The Different Grain Patterns of Mahogany

Seeing Stuart's pictures from his A Few Fun Tool Closeup Photo's Post, inspired me to take the DSLR into the shop to try and capture some of the really incredible grain finishing has brought out of the mahogany blocks.  Usually I just use my Canon SD1000 point and shoot camera into the shop; it takes pretty good snapshots without fiddling too much and is cheap enough that I don't care if something happens to it.

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Tools: DSLR

Tags: Canon, finishing

Materials: mahogany, tung oil

Notes from the Workshop: 20101116

Another two hours of work this morning and I've got all the mahogany blocks sanded to 220 grit.  I haven't even started on the bloodwood tracks yet!  

Sanding Station

To try and reduce the amount of dust I breathed and spread around my shop, I worked in front of one of my box fans pulling air through a furnace filter.  You wonder if this setup is effective?  Just look at the difference between the clean corners and the dust filled middle.

I'm kicking myself for not picking up that small Harbor Freight downdraft table when it was on clearance.  Now I'm seriously thinking about building one for a project.  It's just that when you're not sanding, you forget about how bad the dust gets until you have to sand another project. Read more »

Tags: 3M, filter, Norton, notes, sanding, Toolmonger

Materials: mahogany, sandpaper

Notes From the Workshop: 20101114

It's been a little too long since I've posted something. I'd like to blame it on the cold I'm finally kicking, but I've been fighting another sinister foe:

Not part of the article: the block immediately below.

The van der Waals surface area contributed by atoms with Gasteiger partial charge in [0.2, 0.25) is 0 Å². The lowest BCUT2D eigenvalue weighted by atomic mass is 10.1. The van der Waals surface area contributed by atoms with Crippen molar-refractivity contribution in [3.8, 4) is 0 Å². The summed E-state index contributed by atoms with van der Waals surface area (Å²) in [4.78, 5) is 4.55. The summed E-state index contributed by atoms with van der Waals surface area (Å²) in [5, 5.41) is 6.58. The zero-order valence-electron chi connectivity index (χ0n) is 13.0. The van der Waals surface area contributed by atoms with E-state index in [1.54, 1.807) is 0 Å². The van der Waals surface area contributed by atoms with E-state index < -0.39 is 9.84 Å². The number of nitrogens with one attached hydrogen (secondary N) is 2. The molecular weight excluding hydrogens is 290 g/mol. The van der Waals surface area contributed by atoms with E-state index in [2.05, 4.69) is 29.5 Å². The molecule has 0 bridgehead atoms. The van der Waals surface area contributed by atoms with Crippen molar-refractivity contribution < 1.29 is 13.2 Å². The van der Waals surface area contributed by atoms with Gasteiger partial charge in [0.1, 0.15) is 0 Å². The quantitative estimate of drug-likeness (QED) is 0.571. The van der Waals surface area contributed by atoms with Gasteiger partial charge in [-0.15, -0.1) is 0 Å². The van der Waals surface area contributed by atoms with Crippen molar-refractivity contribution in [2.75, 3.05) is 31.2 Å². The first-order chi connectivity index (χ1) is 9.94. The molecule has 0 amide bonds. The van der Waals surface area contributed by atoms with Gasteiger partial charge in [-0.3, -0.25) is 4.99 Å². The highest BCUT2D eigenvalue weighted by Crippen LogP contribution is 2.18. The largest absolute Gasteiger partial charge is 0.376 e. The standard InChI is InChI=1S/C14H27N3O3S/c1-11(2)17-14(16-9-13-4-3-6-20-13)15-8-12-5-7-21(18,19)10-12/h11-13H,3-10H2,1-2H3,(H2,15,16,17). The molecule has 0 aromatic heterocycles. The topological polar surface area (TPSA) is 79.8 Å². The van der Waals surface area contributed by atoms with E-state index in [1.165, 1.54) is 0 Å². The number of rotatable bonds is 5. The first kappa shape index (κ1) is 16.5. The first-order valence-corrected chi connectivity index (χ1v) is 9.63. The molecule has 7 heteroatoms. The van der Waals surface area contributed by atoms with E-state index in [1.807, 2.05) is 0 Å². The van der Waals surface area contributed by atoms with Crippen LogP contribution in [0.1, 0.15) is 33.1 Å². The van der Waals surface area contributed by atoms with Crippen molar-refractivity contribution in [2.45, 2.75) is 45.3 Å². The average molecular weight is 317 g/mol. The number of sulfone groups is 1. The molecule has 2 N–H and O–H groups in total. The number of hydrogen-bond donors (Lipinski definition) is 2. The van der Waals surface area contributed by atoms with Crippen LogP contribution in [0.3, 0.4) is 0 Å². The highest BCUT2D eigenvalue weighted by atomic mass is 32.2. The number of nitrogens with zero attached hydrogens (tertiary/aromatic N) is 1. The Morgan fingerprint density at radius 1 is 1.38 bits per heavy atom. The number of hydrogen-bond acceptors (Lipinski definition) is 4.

Mold

I didn't have enough energy to actually work on a project this week, so I figured I'd pick up the shop a bit.  It's been a little while since I last went on a cleaning binge and the shop was due.  I had let a lot of old material accumulate around the edges of the shop and it seemed that the walls were closing in on me.

Picking up a scrap of plywood off the floor I noticed a musty smell.  Of course there was a nice little mold colony growing underneath the plywood.  I've had problems with mold before, my shop is in the basement after all, but I hadn't had any flooding in my shop since I fixed the crack in my Wizard of Oz style portal doors.  No, I think this time it was just due to the ton of rain we've had this past year, which brought the water table almost up to floor level.  That and the damn humidity...

I decided that I'd scrub the shop floor with some bleach and let that sit over night with the air cleaner fans and dehumidifier running.  The next day I hit the floor with some Concrobium and let that sit another day.  It's the first time I've used the product, so we'll see how well it works.

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Tags: cleaning, finishing, mold, notes, sanding

Materials: tung oil

Notes From the Workshop: 20101109

End Grain Burn

Even though, the mahogany fuzzed quite a bit when machining, at least it didn't burn, that is until I tried routing the end grain.  Yeah you can burn just about any wood, but some woods are more prone than others.  Evidently end grain mahogany falls into the former category.  I ended up turning down the router speed to about 1/3 of full.   In the above picture, the block on the left was run though at full speed and the block on the right at the reduced speed.  There's still a bit of burn, but at least it's something that a light tough of sanding should take care of. Read more »

Tools: Handi-Clamp, router

Tags: burning, end grain, Irwin, notes

Materials: bloodwood, mahogany, tung oil

Blocks and Marbles Set in Action

See video

I've completed all the machining operations on my block and marble set including relieving all the edges with a chamfering bit. Now I just have to sand and finish the set, which is going to take me a while. I experimented with a few pieces and just to hand sand one piece to a finished grade took me about 10 minutes. Multiply that by 24. I'm sure I'll get more proficient as I do more pieces, but still that's a lot of time.